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Biggest fall in new home building in 19 years

Victoria dominates regional job losses
Construction work done; Regional Payrolls

¾ Construction activity: Construction work done fell by 0.7 per cent in the June quarter (consensus: -7 per cent). The value of construction work done is down by 2.2 per cent on a year ago to 3½-year lows of $50.1 billion.

¾ Residential home building: Residential building fell by 5.5 per cent in the June quarter – the seventh decline in eight quarters. Work done is down 12.1 per cent over the year – the biggest annual fall in 19 years. New residential work fell by 5.6 per cent over the quarter to be down 13.6 per cent over the year to June – also the biggest annual fall in 19 years.

¾ Construction costs rose by 0.2 per cent in the June quarter, with building costs up 0.3 per cent and engineering costs broadly flat. Over the year, construction costs rose by 0.7 per cent (slowest pace in 10 years) with building costs up 0.3 per cent (slowest pace in 7½ years) and engineering costs up by 1.1 per cent (slowest in 3 years).

¾ Regional payrolls: The Australian Bureau of Statistics (ABS) has released regional data on payrolls. Victoria dominates the regions recording the biggest falls in payroll numbers since mid-March. The smallest declines in payrolls can be found across Western Australian and regional NSW regions.

The data on construction work is important for builders, building material companies and developers. The payroll and wage data helps government with decisions on assistance measures for households and businesses.

What does it all mean?

· The downturn in construction sector activity continued in the June quarter, but not by as much as feared by economists. The value of construction work done was down by 0.7 per cent to 3½-year lows of $50.1 billion. Residential and commercial building activity both fell in the quarter – likely reflecting the impacts of COVID-19 restrictions, including the virus lockdown.

· During the pandemic, some building and construction projects have been delayed or cancelled as businesses consolidate their operations and conserve cash. In recent months, the Australian Industry Group and Housing Industry Association have both highlighted the challenges for construction businesses with new and existing projects being withdrawn or postponed, enquiries and new orders declining, and contracts cancelled. The closure of Australia’s international borders has adversely impacted demand for new residential projects.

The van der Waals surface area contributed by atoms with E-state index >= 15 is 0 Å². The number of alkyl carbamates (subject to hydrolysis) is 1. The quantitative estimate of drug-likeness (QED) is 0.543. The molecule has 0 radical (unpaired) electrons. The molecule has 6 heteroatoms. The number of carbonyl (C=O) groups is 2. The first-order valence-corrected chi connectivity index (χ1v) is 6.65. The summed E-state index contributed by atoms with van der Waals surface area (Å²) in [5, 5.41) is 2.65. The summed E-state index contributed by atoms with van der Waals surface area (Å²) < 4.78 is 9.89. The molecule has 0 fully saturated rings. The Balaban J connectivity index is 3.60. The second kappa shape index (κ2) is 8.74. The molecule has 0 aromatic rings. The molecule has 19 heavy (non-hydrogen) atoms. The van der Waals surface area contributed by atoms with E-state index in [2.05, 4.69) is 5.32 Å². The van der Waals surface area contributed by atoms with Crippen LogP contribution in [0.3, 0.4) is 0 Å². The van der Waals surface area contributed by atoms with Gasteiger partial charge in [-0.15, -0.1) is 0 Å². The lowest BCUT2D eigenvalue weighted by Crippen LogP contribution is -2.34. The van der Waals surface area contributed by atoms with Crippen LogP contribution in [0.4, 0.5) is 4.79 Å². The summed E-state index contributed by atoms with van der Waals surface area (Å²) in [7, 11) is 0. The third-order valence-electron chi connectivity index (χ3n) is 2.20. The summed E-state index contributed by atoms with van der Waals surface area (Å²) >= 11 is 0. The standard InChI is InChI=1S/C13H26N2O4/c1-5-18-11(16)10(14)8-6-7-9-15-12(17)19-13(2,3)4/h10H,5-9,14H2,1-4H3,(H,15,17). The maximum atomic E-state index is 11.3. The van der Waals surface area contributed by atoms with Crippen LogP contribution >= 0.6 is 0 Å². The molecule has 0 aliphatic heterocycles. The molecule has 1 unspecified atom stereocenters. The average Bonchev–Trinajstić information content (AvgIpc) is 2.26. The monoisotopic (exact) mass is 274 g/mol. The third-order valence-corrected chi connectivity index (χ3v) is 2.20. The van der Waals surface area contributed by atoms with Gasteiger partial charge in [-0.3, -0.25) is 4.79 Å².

· That said, private sector engineering (infrastructure) construction lifted by 8.6 per cent in the June quarter (the most in 2½ years) to be up 4.9 per cent from a year ago. The number of private sector mining infrastructure projects have increased with construction work lifting as commodity prices rebound due to strengthening Chinese industrial demand. Construction activity rose in the June quarter in Western Australia (+2.9 per cent) and the Northern Territory (+25.6 per cent).

· While virus shutdowns affected public fixed asset investment projects, building activity across Australia was already easing prior to the ‘coronacession’. Residential home building weakened last year amid a tightening in credit conditions and slowing in population growth. Non-mining private sector construction work has declined and the pace of public sector asset spending has eased. That said, the pick-up in mining investment and engineering work along with a large pipeline of ‘shovel-ready’ public transport related infrastructure projects – focusing on roads, railways and airports – should support the eventual economic recovery and jobs.

· As would be expected, Victoria dominates the regions with most job losses over the past month as well as over the past five months. But the surprise has been the relative strength of the job market in Western Australia as well as regional NSW.

What do the figures show?

Construction work done – June quarter

· Construction work done fell by 0.7 per cent in the June quarter. The value of construction work done is down by 2.2 per cent on a year ago.

· Public sector construction work fell by 3.2 per cent in the quarter after a 1.1 per cent lift in the March quarter.

· Private sector activity rose by 0.1 per cent in the June quarter after rising 1.2 per cent in the March quarter.

· Construction work fell in five states and territories in the June quarter: NSW (up 1.4 per cent); Victoria (down 1.7 per cent); Queensland (down 1.2 per cent); South Australia (down 2.7 per cent); Western Australia (up 2.9 per cent); Tasmania (down 10.1 per cent); Northern Territory (up 25.6 per cent); and the ACT (down 3.7 per cent).

· Engineering work rose by 3.8 per cent in the June quarter – the most in over 2½ years. Work done is up by 2.2 per cent over the year.

· Commercial (non-residential) building fell by 1.5 per cent in the June quarter after lifting 2 per cent in the March quarter. Work done is up 6.2 per cent on the year.

· Residential building fell by 5.5 per cent in the June quarter – the seventh decline in eight quarters. Work done is down 12.1 per cent over the year – the biggest annual fall in 19 years.

· Alterations & additions declined by 5.3 per cent in the quarter – the most in 2½ years – to be down 1.5 per cent over the year.

· New residential work fell by 5.6 per cent over the quarter to be down 13.6 per cent over the year to June – the biggest annual fall in 19 years.

· Construction costs rose by 0.2 per cent in the June quarter, with building costs up 0.3 per cent and engineering costs broadly flat. Over the year, construction costs rose by 0.7 per cent (slowest pace in 10 years) with building costs up 0.3 per cent (slowest pace in 7½ years) and engineering costs up by 1.1 per cent (slowest in 3 years).